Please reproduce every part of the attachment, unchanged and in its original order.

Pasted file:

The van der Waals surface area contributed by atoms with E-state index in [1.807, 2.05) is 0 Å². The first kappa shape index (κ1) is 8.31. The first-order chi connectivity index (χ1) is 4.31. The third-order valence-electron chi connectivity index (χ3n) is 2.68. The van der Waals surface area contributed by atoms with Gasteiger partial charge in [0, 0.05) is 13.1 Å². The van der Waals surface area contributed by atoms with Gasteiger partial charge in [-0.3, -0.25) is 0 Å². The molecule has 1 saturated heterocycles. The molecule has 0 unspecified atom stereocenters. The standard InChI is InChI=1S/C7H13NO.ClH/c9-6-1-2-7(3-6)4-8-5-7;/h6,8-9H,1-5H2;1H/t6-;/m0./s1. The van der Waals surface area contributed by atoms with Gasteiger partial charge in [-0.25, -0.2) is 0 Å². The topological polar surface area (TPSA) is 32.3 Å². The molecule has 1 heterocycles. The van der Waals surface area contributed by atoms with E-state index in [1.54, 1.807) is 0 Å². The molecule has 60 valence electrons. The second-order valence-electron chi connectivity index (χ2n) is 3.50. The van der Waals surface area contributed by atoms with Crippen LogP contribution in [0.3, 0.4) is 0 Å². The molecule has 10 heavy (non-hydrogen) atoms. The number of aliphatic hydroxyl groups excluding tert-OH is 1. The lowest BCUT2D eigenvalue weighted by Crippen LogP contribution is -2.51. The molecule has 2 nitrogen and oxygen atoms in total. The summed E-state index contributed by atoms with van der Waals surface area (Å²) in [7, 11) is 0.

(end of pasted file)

The van der Waals surface area contributed by atoms with E-state index in [1.807, 2.05) is 0 Å². The first kappa shape index (κ1) is 8.31. The first-order chi connectivity index (χ1) is 4.31. The third-order valence-electron chi connectivity index (χ3n) is 2.68. The van der Waals surface area contributed by atoms with Gasteiger partial charge in [0, 0.05) is 13.1 Å². The van der Waals surface area contributed by atoms with Gasteiger partial charge in [-0.3, -0.25) is 0 Å². The molecule has 1 saturated heterocycles. The molecule has 0 unspecified atom stereocenters. The standard InChI is InChI=1S/C7H13NO.ClH/c9-6-1-2-7(3-6)4-8-5-7;/h6,8-9H,1-5H2;1H/t6-;/m0./s1. The van der Waals surface area contributed by atoms with Gasteiger partial charge in [-0.25, -0.2) is 0 Å². The topological polar surface area (TPSA) is 32.3 Å². The molecule has 1 heterocycles. The van der Waals surface area contributed by atoms with E-state index in [1.54, 1.807) is 0 Å². The molecule has 60 valence electrons. The second-order valence-electron chi connectivity index (χ2n) is 3.50. The van der Waals surface area contributed by atoms with Crippen LogP contribution in [0.3, 0.4) is 0 Å². The molecule has 10 heavy (non-hydrogen) atoms. The number of aliphatic hydroxyl groups excluding tert-OH is 1. The lowest BCUT2D eigenvalue weighted by Crippen LogP contribution is -2.51. The molecule has 2 nitrogen and oxygen atoms in total. The summed E-state index contributed by atoms with van der Waals surface area (Å²) in [7, 11) is 0.